Jaxon Smith-Njigba 2023 Fantasy Outlook

Jaxon Smith Njigba

Jaxon Smith-Njigba 2023 Fantasy Outlook

The first wide receiver taken in the draft usually ends up having some real relevance for fantasy purposes in their first season in the NFL, and this year, that’s Ohio State’s Jaxon Smith-Njigba, who was taken by the Seahawks with the 20th overall pick in the draft.

Smith-Njigba had an up-and-down career in college. In 2021, he exploded for 1,606 yards and nine touchdowns on 95 receptions on an offense that featured two other eventual first-round receivers in Garrett Wilson and Chris Olave. He was widely regarded as one of, if not the, best receiver in all of college football, and he seemed to be a surefire top-ten pick for the draft. That all changed in 2022. Smith-Njigba suffered an early season hamstring injury that he had trouble recovering from, and he ended up missing nearly the entire season because of it.

College Recap

His draft stock dipped lower than it ever was after he announced that he wouldn’t be back for the College Football Playoffs, so that made it crucial for him to test well in the off-season to stay in the first-round conversion. Needless to say, he did just that. At the NFL Combine, he logged a 6.57-second 3-cone drill and a 3.93-second 20-yard shuttle, both of which are elite times for receivers. He also took part in on-field drills, and scouts and fans alike seemed to agree that he looked healthy and smooth coming off of his injury.


After testing well at the combine and his pro day, he was gaining hype as the top receiver in the class on the big board for multiple teams. Aside from his physical testing, teams were enamored with the NFL-ready skill set that he brings to the table. His sky-high football IQ and seasoned route running helped him dominate college football in 2021, and that led to the Seahawks buying into his talent and taking him as the first receiver in the class at pick 20. 

Jaxon Smith-Njigba’s role in Seattle seems pretty clear. He played primarily out of the slot in college, and with the Seahawks already having two above-average outside receivers in DK Metcalf and Tyler Lockett, he will likely continue to play there in the NFL as well in triple wideout sets. Playing as the WR3 on an offense that continues to invest in the running game could prove to be a lot to overcome in his rookie season, however, so he may struggle to get enough work to put up big fantasy numbers until he establishes himself as a key piece of the offense. Geno Smith also isn’t thought of as a high-volume passer, so that may also end up being an issue for him while he’s lower on the depth chart.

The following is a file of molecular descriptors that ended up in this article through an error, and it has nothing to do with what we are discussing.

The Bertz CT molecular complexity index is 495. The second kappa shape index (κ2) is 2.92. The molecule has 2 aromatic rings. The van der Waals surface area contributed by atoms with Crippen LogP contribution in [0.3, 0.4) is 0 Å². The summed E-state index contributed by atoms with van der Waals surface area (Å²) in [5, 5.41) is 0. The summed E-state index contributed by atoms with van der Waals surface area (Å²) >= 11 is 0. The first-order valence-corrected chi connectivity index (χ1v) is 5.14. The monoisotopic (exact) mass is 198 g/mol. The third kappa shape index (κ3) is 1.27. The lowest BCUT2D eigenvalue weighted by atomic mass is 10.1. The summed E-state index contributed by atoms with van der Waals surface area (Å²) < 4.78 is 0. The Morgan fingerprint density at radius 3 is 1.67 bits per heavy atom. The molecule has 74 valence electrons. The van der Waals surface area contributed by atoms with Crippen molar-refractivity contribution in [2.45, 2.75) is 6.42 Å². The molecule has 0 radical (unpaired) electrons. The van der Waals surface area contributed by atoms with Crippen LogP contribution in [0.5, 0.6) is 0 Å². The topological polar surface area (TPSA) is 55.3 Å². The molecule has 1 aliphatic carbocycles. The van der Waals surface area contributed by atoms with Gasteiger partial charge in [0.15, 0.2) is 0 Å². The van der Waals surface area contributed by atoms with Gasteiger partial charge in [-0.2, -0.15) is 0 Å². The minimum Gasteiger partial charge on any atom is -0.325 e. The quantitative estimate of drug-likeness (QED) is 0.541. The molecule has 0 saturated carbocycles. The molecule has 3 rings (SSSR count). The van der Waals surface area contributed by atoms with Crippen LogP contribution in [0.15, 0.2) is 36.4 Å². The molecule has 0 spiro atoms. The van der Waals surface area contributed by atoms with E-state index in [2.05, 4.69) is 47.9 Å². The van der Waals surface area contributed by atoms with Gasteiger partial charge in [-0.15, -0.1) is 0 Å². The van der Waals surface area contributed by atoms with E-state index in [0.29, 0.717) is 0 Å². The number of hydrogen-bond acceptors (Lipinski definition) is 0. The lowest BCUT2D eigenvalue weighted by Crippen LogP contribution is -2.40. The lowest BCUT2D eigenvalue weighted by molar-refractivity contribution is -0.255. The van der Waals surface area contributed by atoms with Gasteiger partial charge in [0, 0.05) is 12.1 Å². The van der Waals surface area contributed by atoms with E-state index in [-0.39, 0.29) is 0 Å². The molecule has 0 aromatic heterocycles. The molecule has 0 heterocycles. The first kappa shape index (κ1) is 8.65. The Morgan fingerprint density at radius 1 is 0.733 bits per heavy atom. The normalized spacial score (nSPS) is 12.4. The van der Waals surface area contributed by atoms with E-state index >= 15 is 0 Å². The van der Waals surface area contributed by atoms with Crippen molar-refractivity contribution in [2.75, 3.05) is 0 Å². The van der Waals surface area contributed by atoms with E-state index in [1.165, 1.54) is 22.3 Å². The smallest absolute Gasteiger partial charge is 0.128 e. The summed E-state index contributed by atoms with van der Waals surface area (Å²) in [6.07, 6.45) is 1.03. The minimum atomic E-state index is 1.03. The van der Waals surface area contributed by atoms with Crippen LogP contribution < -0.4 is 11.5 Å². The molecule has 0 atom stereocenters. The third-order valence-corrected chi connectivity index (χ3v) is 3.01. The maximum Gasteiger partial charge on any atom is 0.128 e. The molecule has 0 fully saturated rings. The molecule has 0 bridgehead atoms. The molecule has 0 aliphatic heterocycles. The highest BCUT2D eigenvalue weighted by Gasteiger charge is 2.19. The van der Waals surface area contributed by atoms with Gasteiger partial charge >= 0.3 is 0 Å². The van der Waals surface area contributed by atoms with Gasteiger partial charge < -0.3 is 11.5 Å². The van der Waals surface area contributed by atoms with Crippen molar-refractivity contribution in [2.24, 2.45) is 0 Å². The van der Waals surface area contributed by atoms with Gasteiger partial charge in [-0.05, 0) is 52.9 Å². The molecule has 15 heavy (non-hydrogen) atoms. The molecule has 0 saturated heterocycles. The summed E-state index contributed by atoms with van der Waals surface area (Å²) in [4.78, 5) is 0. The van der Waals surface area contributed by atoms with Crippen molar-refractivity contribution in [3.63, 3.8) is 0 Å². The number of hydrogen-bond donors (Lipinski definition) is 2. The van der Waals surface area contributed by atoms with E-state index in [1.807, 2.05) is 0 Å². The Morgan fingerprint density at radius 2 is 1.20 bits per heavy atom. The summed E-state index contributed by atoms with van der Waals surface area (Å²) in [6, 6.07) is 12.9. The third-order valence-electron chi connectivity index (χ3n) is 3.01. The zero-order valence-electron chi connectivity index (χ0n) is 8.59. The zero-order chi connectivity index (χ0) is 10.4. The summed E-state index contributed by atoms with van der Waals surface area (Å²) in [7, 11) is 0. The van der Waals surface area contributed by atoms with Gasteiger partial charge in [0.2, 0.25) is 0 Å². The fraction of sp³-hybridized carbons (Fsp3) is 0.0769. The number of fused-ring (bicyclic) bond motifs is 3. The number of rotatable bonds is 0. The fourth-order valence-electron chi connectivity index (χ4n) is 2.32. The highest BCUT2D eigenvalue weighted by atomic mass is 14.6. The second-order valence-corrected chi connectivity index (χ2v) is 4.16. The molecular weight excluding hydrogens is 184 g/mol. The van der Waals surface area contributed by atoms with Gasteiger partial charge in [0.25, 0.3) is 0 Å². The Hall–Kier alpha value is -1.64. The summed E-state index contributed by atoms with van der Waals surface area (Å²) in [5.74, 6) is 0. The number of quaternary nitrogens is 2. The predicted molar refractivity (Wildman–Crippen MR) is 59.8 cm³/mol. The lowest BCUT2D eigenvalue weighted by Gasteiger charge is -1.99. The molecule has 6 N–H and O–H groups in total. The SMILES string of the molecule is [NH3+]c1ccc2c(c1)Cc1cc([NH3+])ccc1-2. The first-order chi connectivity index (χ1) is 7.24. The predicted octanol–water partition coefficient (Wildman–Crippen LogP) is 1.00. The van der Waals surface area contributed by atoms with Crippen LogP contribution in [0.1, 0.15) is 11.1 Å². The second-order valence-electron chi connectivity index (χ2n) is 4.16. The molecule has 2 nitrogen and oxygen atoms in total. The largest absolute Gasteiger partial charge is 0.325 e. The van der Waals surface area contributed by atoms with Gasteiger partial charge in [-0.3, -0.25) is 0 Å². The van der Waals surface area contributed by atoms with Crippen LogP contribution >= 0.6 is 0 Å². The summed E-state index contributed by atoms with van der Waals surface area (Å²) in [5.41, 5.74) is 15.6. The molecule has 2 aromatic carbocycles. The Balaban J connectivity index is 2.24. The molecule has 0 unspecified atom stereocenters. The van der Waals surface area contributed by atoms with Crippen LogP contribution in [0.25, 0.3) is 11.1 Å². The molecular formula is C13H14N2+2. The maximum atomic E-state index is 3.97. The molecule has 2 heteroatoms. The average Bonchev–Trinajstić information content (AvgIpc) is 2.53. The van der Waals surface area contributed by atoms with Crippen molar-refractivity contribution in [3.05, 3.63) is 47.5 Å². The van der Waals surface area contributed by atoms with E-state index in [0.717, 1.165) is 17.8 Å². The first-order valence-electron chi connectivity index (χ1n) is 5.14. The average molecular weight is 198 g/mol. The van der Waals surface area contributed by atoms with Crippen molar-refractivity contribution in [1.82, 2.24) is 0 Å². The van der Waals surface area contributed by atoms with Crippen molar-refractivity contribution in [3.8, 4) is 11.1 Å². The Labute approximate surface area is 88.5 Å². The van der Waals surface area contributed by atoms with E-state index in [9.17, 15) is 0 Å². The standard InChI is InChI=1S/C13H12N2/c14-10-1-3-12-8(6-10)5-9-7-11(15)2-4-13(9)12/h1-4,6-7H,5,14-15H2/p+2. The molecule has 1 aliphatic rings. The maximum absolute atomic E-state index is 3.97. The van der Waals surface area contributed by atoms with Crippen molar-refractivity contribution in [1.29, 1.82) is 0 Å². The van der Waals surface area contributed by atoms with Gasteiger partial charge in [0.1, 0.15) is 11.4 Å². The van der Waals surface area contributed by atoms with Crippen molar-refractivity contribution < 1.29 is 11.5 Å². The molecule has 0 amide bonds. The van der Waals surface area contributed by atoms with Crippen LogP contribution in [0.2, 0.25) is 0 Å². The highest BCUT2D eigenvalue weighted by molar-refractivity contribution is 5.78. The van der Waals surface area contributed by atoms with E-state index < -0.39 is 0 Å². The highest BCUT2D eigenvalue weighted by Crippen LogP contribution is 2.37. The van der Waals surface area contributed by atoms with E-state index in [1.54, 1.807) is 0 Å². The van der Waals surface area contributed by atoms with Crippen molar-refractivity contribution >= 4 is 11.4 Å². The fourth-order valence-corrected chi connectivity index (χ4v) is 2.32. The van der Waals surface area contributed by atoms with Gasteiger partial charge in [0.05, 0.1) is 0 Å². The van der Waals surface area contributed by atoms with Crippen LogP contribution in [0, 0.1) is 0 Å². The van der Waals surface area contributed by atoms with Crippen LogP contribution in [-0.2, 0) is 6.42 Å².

Fantasy Value

Early ADP lists have him being taken beyond the eleventh round in a typical 12-person league, regardless of format. Despite all of the obstacles that he has to overcome in his rookie year, this should be a good value pick late in fantasy drafts. We’ve already seen him dominate from the slot and overcome having two other good receivers ahead of him, so there’s a good chance that he will be able to do so in the NFL as well. Seattle clearly has some plans for him after taking him as the first receiver off the board in the draft, and this relatively low eleventh-round ADP makes him an appealing option in redraft leagues, especially in PPR formats.

He may not be a top-tier pick in some leagues, but in dynasty formats, Jaxon Smith-Njigba is a stellar long-term investment. His pro-ready skill set offers a lot of assurance that he will be a quality player in the NFL for years to come and means that he’s less likely to bust than most players. He is primed to take over the WR2 spot in Seattle whenever the 30-year old Tyler Lockett starts to regress, which could come sooner rather than later. 

Dynasty Value

Early rookie draft ADPs have him going as the third overall player off the board and the top wide receiver in dynasty leagues, and that seems about right for a player of his caliber. At worst, he’ll be a productive and safe PPR option over the course of his career. At best, he’ll be a dominant fantasy receiver who shoulders a heavy workload on a Seattle offense that’s talented enough to be one of the league’s best for years to come. There’s an argument to be made that he deserves to go higher than Detroit RB Jahmyr Gibbs because of the fact that wide receivers typically last longer in the NFL than running backs, but how competitive your dynasty team is right now should be the main consideration when making the decision between these two players.

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